Money Blueprint: Awareness = Power to Change It

Our ’99 Dodge Caravan. In two years, we hope to cross the finish line to debt-freedom with it.

  • DH = Dear Husband
  • DD2 = Dear Second Daughter

J. Money’s post on T. Harv Eker’s Secrets of the Millionaire Mind

Last week, J. Money from Budgets Are $exy wrote about T. Harv Eker’s book Secrets of the Millionaire Mind. In his post, Jay emphasizes the importance of the “money blueprint” which each one of us acquires in childhood. According to Eker, the messages about money, spoken or unspoken, that we absorb in our growing years determine the way we will manage our finances as adults. For most of us, our money blueprint is a subconscious force.

“If your subconscious ‘financial blueprint’ is not ‘set’ for success,” writes Jay, “nothing you learn, nothing you know, and nothing you do will make much of a difference.”

The only thing that will make a difference is to become aware of your money blueprint – to take it out of subconsciousness and into consciousness. Only then will you be in a position to challenge it. And change it.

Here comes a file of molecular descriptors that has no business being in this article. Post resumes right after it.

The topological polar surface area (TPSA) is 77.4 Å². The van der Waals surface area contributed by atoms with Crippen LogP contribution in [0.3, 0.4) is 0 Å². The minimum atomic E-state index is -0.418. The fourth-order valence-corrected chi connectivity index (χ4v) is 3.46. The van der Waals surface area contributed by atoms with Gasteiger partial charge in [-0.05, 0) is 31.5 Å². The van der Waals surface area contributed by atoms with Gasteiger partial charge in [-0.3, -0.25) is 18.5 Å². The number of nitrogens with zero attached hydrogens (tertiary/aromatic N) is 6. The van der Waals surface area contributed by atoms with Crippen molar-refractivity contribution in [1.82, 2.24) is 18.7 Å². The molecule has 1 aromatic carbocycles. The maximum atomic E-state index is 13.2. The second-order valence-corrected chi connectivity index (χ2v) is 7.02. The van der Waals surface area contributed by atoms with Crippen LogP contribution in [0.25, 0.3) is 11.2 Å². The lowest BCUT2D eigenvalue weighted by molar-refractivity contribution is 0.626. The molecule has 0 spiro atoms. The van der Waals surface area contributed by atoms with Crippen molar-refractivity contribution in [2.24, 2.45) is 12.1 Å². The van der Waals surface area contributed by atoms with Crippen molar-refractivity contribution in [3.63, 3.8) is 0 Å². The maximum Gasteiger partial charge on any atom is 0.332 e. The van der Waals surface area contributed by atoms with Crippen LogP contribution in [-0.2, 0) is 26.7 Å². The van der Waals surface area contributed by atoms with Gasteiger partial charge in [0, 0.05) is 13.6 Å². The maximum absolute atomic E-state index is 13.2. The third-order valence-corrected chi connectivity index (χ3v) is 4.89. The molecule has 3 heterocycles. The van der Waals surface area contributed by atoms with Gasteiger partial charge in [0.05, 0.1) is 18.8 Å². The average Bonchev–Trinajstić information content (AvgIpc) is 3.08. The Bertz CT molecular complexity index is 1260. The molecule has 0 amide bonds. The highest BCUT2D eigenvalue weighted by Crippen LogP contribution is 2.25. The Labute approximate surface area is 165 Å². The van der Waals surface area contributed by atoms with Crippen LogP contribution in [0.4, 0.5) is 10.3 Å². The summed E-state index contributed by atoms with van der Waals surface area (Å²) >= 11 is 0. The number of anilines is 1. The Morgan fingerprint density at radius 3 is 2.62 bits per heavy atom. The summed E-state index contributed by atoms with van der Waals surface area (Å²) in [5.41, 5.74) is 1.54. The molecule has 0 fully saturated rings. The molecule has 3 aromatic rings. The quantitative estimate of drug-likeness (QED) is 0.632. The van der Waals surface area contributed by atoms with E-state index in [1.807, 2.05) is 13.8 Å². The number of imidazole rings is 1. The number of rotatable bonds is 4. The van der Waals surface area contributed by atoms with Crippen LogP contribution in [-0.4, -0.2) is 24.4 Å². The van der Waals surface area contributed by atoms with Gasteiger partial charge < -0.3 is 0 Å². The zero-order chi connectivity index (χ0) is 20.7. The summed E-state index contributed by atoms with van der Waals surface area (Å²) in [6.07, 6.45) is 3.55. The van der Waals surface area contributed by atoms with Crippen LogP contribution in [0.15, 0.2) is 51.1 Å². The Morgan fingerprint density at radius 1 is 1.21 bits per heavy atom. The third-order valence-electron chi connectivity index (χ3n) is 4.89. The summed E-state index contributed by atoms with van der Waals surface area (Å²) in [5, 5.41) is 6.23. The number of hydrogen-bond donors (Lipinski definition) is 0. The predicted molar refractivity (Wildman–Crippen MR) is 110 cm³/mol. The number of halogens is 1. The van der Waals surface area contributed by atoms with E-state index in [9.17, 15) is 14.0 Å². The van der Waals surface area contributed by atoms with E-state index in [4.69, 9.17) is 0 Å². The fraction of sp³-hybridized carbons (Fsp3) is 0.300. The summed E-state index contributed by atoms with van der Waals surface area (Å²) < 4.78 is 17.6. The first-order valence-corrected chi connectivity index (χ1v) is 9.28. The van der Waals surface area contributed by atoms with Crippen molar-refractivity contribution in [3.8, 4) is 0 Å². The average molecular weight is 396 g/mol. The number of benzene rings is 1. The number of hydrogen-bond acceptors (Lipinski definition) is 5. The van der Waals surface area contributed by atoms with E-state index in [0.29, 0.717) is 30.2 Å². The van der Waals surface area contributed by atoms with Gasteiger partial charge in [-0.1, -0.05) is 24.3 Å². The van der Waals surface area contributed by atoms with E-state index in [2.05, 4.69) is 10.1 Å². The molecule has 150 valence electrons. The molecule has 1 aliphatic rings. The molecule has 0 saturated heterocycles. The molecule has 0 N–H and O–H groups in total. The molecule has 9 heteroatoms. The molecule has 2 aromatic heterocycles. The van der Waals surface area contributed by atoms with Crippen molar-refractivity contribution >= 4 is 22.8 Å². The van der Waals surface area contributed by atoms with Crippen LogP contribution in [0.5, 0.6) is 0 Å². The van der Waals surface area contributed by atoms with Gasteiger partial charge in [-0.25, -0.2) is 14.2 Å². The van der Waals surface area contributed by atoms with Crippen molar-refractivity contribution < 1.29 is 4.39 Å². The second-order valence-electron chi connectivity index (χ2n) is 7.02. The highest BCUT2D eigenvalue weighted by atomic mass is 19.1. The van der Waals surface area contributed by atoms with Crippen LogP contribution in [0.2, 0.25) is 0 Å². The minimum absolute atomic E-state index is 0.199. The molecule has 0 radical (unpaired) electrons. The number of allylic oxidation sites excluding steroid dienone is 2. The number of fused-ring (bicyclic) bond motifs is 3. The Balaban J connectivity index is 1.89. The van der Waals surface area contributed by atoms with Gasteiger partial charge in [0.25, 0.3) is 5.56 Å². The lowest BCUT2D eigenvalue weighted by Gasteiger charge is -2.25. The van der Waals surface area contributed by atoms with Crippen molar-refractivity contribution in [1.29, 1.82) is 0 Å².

Serendipity: we knew our money blueprints

DH and I have been working our way out of the red for just over 5 years. In June of 2012, we began our journey out of a total debt of $257,000 – consumer, business, and mortgage debts included. As it happened, DH was reading The Secrets of the Millionaire Mind just at that time, and as  we prepared to eliminate our debt following Dave Ramsey’s strategy, he got me to read Eker’s chapter about the money blueprint concept. I’m so grateful for that coincidence! It meant that we were armed with an awareness that we wouldn’t otherwise have had when we started our trek to debt-freedom.

DH’s money blueprint – and mine

This is what I wrote in my second post ever – at the end of May 2012, one week before we officially started our journey out of debt: “DH recognized that for his father, money was always a problem – something to worry about … DH considered his own financial behaviour … and realized that … when things were good, he made spending decisions that brought us back to anxiety.  So for DH, homeostasis, when it came to money matters, was a state of worry requiring control.  That was familiar.  That’s what he subconsciously gravitated towards.”

As for my own money blueprint: “My parents were excellent managers of money … But the topic of money was politely side-stepped in my family.  It was discussed in vague terms if at all.  To me, it was only clear that there was a pot of money somewhere.  I saw that money came from the man … I learned, in my teens and early twenties, that there was money if I made enough of a fuss. As a young woman, I was a disaster financially.  All the good role-modelling of my parents was subverted … In rebellion against what I had considered austerity, I enjoyed material purchases that I couldn’t afford, yet I was repelled by the base details of managing finances … That’s what the future man would attend to.”